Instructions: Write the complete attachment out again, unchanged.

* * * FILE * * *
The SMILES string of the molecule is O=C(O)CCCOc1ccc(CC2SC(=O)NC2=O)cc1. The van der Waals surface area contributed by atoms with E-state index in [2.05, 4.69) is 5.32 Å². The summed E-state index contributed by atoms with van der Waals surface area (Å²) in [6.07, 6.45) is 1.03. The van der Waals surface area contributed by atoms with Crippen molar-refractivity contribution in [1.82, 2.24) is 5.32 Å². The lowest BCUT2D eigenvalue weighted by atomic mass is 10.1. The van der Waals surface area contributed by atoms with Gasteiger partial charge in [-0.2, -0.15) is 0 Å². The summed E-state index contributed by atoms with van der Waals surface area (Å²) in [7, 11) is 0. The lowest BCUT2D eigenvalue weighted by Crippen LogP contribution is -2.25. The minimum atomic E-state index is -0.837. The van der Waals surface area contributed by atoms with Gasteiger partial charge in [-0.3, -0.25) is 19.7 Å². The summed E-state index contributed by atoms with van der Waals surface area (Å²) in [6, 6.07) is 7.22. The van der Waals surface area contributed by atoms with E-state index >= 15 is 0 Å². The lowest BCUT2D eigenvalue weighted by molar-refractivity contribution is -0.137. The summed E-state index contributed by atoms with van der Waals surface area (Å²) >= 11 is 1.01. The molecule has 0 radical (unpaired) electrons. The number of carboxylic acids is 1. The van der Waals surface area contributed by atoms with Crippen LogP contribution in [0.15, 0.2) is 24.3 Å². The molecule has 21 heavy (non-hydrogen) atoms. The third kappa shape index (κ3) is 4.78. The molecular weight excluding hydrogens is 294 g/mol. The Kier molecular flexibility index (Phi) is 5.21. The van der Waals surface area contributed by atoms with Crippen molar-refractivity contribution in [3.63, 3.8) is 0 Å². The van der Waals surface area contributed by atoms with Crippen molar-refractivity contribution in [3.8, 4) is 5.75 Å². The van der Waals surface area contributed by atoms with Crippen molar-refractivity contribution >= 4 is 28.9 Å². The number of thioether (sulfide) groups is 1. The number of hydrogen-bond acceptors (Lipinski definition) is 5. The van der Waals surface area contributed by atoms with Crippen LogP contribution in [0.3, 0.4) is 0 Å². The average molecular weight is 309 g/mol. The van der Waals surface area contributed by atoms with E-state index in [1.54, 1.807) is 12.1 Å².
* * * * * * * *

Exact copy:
The SMILES string of the molecule is O=C(O)CCCOc1ccc(CC2SC(=O)NC2=O)cc1. The van der Waals surface area contributed by atoms with E-state index in [2.05, 4.69) is 5.32 Å². The summed E-state index contributed by atoms with van der Waals surface area (Å²) in [6.07, 6.45) is 1.03. The van der Waals surface area contributed by atoms with Crippen molar-refractivity contribution in [1.82, 2.24) is 5.32 Å². The lowest BCUT2D eigenvalue weighted by atomic mass is 10.1. The van der Waals surface area contributed by atoms with Gasteiger partial charge in [-0.2, -0.15) is 0 Å². The summed E-state index contributed by atoms with van der Waals surface area (Å²) in [7, 11) is 0. The lowest BCUT2D eigenvalue weighted by Crippen LogP contribution is -2.25. The minimum atomic E-state index is -0.837. The van der Waals surface area contributed by atoms with Gasteiger partial charge in [-0.3, -0.25) is 19.7 Å². The summed E-state index contributed by atoms with van der Waals surface area (Å²) in [6, 6.07) is 7.22. The van der Waals surface area contributed by atoms with E-state index >= 15 is 0 Å². The lowest BCUT2D eigenvalue weighted by molar-refractivity contribution is -0.137. The summed E-state index contributed by atoms with van der Waals surface area (Å²) >= 11 is 1.01. The molecule has 0 radical (unpaired) electrons. The number of carboxylic acids is 1. The van der Waals surface area contributed by atoms with Crippen LogP contribution in [0.15, 0.2) is 24.3 Å². The molecule has 21 heavy (non-hydrogen) atoms. The third kappa shape index (κ3) is 4.78. The molecular weight excluding hydrogens is 294 g/mol. The Kier molecular flexibility index (Phi) is 5.21. The van der Waals surface area contributed by atoms with Crippen molar-refractivity contribution in [3.63, 3.8) is 0 Å². The van der Waals surface area contributed by atoms with Crippen molar-refractivity contribution in [3.8, 4) is 5.75 Å². The van der Waals surface area contributed by atoms with Crippen molar-refractivity contribution >= 4 is 28.9 Å². The number of thioether (sulfide) groups is 1. The number of hydrogen-bond acceptors (Lipinski definition) is 5. The van der Waals surface area contributed by atoms with Crippen LogP contribution in [0.3, 0.4) is 0 Å². The average molecular weight is 309 g/mol. The van der Waals surface area contributed by atoms with E-state index in [1.54, 1.807) is 12.1 Å².